Nov 12, 2019

Nov 8, 2019

Cooler yes, but not "official fall"

I know everyone's excited about cold air about to move in.

But let's put it in perspective, too.

Red bars indicated the five-day
forecast for Naples, Florida
Yes, it will be cooler (and delightfully crisp).

However, it will not meet the criteria for "official" Florida Fall.  For that to happen, nighttime low temperatures need to drop below 60° F for two consecutive nights in a row (source: Winsberg's Florida Weather).  That's when fall in Florida begins.

Nor will it meet the standard for an "official" Florida Winter Day.

For that to happen, daytime temperatures have to stay at 70° F or below.

Nonetheless, I'll take the cool air!

Nov 7, 2019

The waiting (is the hardest part)

The hotter (and longer) the summer ...

The bigger and better fall feels when it arrives.

A cypress tree ready for fall
(or do I mean "to fall") in the center
of a dome in November

ooler weather is almost here.

Nov 6, 2019

Fall is delayed (until further notice)

South Floridians wait in eager anticipation ...

For the first front of cool continental air to arrive.

Chart showing the frequency distribution
of when the first "official" cold front arrives
in Naples FL, by decade

The problem as of late:

Starting in the 2010s, the arrival of the first official cold front has slipped from October to November.  Or in other words, it's happening later than normal.  The good news is a front of cooler air is finally on its way.  The bad news is that it will not count as an "official" front.

For that to happen, nighttime temperatures have to drop into the 50s for two consecutive nights.

Nov 5, 2019

Appearances (versus reality)

Considering it wasn't much of a wet season ...

In terms of filling up the swamp.

Pop up shows may appear,
impressive, but don't deliver
much rain
The skies of recent sure have the look

Of the scenic summer rainy season in full gear.

But don't be deceived:

The meteorological dry season has begun.

The only thing that can save us now (i.e. in terms of keeping the water table up) is a good couple dousings from a continental-delivered northern front.

End of long summer in sight?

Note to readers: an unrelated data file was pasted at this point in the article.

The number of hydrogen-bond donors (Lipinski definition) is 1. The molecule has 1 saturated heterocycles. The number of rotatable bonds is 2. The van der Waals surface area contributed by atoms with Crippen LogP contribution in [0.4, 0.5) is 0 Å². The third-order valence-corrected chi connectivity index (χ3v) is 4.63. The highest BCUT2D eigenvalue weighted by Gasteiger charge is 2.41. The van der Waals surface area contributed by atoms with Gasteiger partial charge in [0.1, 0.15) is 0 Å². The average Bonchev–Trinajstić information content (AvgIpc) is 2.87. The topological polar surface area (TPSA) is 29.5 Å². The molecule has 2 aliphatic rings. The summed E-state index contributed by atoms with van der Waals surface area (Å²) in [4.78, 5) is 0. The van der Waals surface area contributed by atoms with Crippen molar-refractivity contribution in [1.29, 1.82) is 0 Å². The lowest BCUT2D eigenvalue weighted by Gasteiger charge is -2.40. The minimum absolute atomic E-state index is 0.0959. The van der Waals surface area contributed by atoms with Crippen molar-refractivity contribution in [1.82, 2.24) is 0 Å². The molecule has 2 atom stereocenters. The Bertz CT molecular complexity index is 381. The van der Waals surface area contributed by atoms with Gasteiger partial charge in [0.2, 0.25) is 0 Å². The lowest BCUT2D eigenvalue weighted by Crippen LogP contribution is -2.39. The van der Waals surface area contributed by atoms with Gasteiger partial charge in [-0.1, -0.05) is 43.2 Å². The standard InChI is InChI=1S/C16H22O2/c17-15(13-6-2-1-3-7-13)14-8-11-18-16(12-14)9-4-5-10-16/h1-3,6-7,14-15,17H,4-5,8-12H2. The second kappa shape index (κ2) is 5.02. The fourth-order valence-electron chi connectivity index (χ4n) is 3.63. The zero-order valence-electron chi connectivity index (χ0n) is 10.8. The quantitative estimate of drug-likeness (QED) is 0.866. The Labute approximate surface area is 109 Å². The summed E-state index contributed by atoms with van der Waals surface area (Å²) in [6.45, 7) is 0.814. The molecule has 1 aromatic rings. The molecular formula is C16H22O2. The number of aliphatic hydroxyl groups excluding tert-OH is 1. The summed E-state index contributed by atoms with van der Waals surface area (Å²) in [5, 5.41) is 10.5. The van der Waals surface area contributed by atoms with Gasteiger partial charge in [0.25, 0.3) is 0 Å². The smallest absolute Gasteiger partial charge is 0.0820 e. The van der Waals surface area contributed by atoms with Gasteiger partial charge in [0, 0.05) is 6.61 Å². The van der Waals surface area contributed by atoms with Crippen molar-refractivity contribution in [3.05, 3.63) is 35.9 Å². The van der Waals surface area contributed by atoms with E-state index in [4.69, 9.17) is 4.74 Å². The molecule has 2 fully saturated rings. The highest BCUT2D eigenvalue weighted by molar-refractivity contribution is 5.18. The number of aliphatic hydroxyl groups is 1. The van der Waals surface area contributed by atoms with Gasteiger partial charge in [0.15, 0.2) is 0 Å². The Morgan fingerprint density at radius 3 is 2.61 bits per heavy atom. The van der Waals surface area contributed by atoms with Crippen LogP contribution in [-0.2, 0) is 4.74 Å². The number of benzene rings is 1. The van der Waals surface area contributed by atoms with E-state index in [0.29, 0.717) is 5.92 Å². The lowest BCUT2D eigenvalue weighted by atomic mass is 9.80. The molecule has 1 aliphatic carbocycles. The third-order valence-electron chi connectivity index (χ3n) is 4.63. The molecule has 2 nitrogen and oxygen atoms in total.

September was strangely rainless,

And October was unusually hot.
Summer drags on in Naples, Florida

I hear cooler weather is headed our way this weekend.

Along with it I also hope it brings a front.

By front a mean some good rain!

Nov 4, 2019

Waiting game

What happens in Tallahassee in early October,

Usually takes until mid November for Naples to enjoy.

Map showing the progression
of "when fall starts"in Florida

Well, it's November ...

And we're ready!

Note: Fall is formally defined in Florida as two consecutive days when nighttime lows drop below 60° F.

Nov 3, 2019

Damaged from daylight savings?

Call me crazy ...

But has anyone else noticed how on that first day after we turn our clocks back that the cypress needles instantly brown and fall?

Cypress trees are deciduous,
but every winter we get visitors who ask:
"Are those trees dead?"

Or has it been happening gradually over the past couple weeks?

I hope they are alright.

Oct 31, 2019

Swamps get spooked, too

Are the swamps spooky?

To the uninitiated, “yes."

All Ye Who Enter:
And who could blame them, they are wooded, dark, and watery.

Alligators lurk, and panthers too – but those worries are misguided:

The animal you really have to watch out for are water moccasins.

Not that they chase you – they won’t!

Nor do they spook – they don’t!

Can you see the spider?

If not, you'll feel it on your face
when you unwittingly walk
into the web

Rather, it’s because they don’t spook when they hear you that causes the real fright.  If you walk without caution in their path, you could be surprised by a strike when you least expect it.

And yes, that could bite.

There are giant spiders too!

But even worse is a trunk-to-trunk spanning web on your face (and in your hands as you try to remove it after the fact),

Is a spider there too, in my hair or crawling down my neck?

It rarely the case, but the thought certainly spooks!

Craggily pond apple
forests look foreboding
Hollywood-inspired legends of a Swamp Thing and local lore of a Skunk Ape may have you fearing knee-deep cypress forests alone at night the same way Jaws kept you in the knee-deep shallows of breaking saltwater waves in a crowd at the beach with the sun at its peak.

The truth is that humans evolved to fear the swamps.

They are virtually uninhabitable by modern day standards, and efforts to inhabit them quite literally ruin whatever swamp was once there by way of digging, draining, filling, cutting, and building;

The cypress are lovely,
dark and deep ...

Don't get lost!

Not to mention the real Frankensteins of the quagmire – Maleleuca trees, Brazilian Pepper, Old World Climbing Fern, pythons, plus every other invader ...

On the rapidly-spreading list of non-native invasives!

I’m here to tell you it’s not we who should fear the swamps.

They are a misunderstood beauty in need of love instead.

The truth in actuality is quite the opposite:

It’s the swamps that should fear us!

In the right light:
Cypress aren't
so spooky after all!
So tread lightly in a swamp near you, and trust in me whenever you do – by sun or night or nearing twilight – its liquid realm is a beautiful sight, from top to bottom and start to end, it’s silence is the comfort of your oldest friend.

Happy Halloween!